0.997025393 The probability was calculated by GAS algorithm, ranging from 0 to 1. The closer it is to 1, the more possibly it functions in spermatogenesis.
Abstract of related literatures
1. A cDNA clone encoding a novel endozepine-like peptide (ELP) was isolated from mouse testes, sequenced, and its mRNA expression characterized by northern and in situ hybridization. ELP mRNA was found exclusively in the late spermatid stages of spermatogenesis in the testes of sexually mature mice and in no other tissue or cell type examined. It was also expressed in rat, bovine, porcine and sheep testes. Mouse ELP-encoding cDNA was used to construct expression vectors for the production of ELP in bacteria, and the purified bacterial protein used to raise polyclonal antibodies in rats. These antibodies identified the predicted endogenous ELP in extracts of mouse testis and epididymis and in no other tissue. Immunohistochemistry confirmed that the ELP antigen was present only in late spermatids and spermatozoa, particularly within the cytoplasmic droplet which is retained by the mature spermatozoa during their transit into the epididymis. We conclude that ELP is an intracytoplasmic peptide exclusively expressed in post-meiotic spermatozoa and which may be involved in the energy metabolism of the mature sperm. PMID: 
2. The endozepine-like peptide (ELP) represents a testis-specific isoform of the ubiquitous acyl-CoA binding protein (ACBP) and is highly expressed in late haploid stages of male germ cell development. The genomic sequence of the functional ELP gene as well as that of a pseudogene were analysed from independent bacteriophage clones of a 129sv mouse genomic library. Unlike the ACBP gene, which comprises four exons, the ELP gene has only a single intron within the region of the 5' untranslated region, suggesting that, like some other haploid expressed genes, the ELP gene might have evolved by retroposon-mediated gene duplication. Primer extension analysis was used to define the start site for transcription and hence the 5' promoter region. Electrophoretic mobility shift analysis was carried out on this region comparing nuclear extracts from adult mouse testis with those from mouse liver. Several testis-specific DNA-protein complexes were observed throughout 700 bp upstream of the transcription start site. One of these could be identified as corresponding to a steroidogenic factor-1 (SF-1) binding element. Further analysis using pure transcription factors showed that this element at position -340 was able to bind specifically to both SF-1 and to the germ cell nuclear factor (GCNF). Immunohistochemical analysis using an ELP-specific antibody showed that expression was very restricted within the testis to the postmeiotic germ cells, and in the ovary to interstitial/luteal cells, cell-types known to express GCNF and SF-1, respectively. Testes of CREM-tau knockout mice, lacking all spermatogenic stages later than round spermatids, were devoid of ELP immunoreactivity, whereas in RAD6 knockout mice the few remaining elongated spermatids were clearly defined by this excellent late haploid marker product. The ELP gene and its product thus offer an ideal system with which to investigate the differentiation of late haploid stages of spermatogenesis. PMID:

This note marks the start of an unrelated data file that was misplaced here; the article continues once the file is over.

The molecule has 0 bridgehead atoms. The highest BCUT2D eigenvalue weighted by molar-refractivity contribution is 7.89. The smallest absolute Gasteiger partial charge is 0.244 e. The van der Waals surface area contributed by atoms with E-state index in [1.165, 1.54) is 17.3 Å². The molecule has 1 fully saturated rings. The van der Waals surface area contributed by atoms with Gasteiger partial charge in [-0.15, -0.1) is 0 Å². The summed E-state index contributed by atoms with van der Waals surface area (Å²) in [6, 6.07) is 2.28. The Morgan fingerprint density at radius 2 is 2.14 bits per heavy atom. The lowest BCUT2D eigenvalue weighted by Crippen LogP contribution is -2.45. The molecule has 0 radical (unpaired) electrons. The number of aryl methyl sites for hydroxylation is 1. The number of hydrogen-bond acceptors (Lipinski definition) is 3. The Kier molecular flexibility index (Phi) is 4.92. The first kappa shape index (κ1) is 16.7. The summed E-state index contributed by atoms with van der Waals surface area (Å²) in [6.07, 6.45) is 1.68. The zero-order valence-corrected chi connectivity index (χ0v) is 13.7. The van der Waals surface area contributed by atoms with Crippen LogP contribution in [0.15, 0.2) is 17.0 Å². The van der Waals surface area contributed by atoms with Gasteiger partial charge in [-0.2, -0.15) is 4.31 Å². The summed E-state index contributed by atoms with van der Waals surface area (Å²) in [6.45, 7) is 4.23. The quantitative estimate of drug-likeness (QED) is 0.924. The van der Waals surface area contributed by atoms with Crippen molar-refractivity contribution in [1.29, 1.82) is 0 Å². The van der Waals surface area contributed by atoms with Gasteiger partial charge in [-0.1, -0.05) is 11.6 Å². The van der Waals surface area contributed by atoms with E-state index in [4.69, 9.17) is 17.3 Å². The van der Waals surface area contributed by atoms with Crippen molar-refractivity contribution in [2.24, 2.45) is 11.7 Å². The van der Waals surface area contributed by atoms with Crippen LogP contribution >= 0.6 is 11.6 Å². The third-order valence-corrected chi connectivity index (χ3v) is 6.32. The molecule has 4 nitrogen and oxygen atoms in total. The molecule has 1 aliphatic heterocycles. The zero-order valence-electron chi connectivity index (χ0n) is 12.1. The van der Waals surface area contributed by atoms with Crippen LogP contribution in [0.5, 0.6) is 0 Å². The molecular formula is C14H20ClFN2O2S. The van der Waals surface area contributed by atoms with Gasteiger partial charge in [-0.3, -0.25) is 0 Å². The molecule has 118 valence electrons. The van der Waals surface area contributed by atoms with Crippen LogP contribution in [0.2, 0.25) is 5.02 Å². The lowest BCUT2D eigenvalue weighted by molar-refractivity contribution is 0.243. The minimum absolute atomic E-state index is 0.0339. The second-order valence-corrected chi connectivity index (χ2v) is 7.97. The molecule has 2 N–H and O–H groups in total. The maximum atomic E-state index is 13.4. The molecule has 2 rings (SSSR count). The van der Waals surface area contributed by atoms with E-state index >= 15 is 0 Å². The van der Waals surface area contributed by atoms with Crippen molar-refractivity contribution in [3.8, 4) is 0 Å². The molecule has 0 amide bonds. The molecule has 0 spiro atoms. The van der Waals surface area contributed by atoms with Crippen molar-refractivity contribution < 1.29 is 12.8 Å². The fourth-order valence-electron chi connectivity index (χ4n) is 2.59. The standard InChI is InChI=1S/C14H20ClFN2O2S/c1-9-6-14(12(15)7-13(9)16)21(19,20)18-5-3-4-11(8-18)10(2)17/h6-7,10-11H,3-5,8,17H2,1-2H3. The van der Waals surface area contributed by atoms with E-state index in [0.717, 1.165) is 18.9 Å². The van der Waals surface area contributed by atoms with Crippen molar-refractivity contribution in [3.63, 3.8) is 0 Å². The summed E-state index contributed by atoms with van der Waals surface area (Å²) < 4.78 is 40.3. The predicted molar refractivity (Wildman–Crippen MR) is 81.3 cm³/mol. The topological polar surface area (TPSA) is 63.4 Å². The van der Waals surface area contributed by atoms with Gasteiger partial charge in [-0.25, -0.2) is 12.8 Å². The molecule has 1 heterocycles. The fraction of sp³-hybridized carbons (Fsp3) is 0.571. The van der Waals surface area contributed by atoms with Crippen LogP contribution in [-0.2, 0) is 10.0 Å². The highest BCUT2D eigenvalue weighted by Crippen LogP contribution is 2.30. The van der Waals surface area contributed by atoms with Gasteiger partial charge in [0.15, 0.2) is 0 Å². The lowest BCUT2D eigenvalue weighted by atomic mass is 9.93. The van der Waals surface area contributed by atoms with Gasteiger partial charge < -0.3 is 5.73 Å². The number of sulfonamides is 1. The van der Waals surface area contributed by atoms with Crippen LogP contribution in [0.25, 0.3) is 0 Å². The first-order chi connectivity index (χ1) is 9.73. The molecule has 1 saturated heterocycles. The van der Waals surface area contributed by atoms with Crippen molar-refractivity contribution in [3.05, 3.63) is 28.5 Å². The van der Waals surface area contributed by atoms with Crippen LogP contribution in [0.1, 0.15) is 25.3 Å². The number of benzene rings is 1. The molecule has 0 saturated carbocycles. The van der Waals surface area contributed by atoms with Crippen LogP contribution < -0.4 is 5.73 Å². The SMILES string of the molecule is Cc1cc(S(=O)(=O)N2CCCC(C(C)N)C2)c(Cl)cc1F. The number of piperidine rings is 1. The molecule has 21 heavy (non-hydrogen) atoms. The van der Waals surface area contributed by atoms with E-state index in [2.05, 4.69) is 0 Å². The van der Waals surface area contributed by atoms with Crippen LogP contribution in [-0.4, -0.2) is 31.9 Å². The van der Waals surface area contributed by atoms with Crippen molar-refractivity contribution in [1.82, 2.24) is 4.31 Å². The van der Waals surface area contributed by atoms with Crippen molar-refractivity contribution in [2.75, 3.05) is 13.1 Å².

3. The National Institutes of Health's Mammalian Gene Collection (MGC) project was designed to generate and sequence a publicly accessible cDNA resource containing a complete open reading frame (ORF) for every human and mouse gene. The project initially used a random strategy to select clones from a large number of cDNA libraries from diverse tissues. Candidate clones were chosen based on 5'-EST sequences, and then fully sequenced to high accuracy and analyzed by algorithms developed for this project. Currently, more than 11,000 human and 10,000 mouse genes are represented in MGC by at least one clone with a full ORF. The random selection approach is now reaching a saturation point, and a transition to protocols targeted at the missing transcripts is now required to complete the mouse and human collections. Comparison of the sequence of the MGC clones to reference genome sequences reveals that most cDNA clones are of very high sequence quality, although it is likely that some cDNAs may carry missense variants as a consequence of experimental artifact, such as PCR, cloning, or reverse transcriptase errors. Recently, a rat cDNA component was added to the project, and ongoing frog (Xenopus) and zebrafish (Danio) cDNA projects were expanded to take advantage of the high-throughput MGC pipeline. PMID: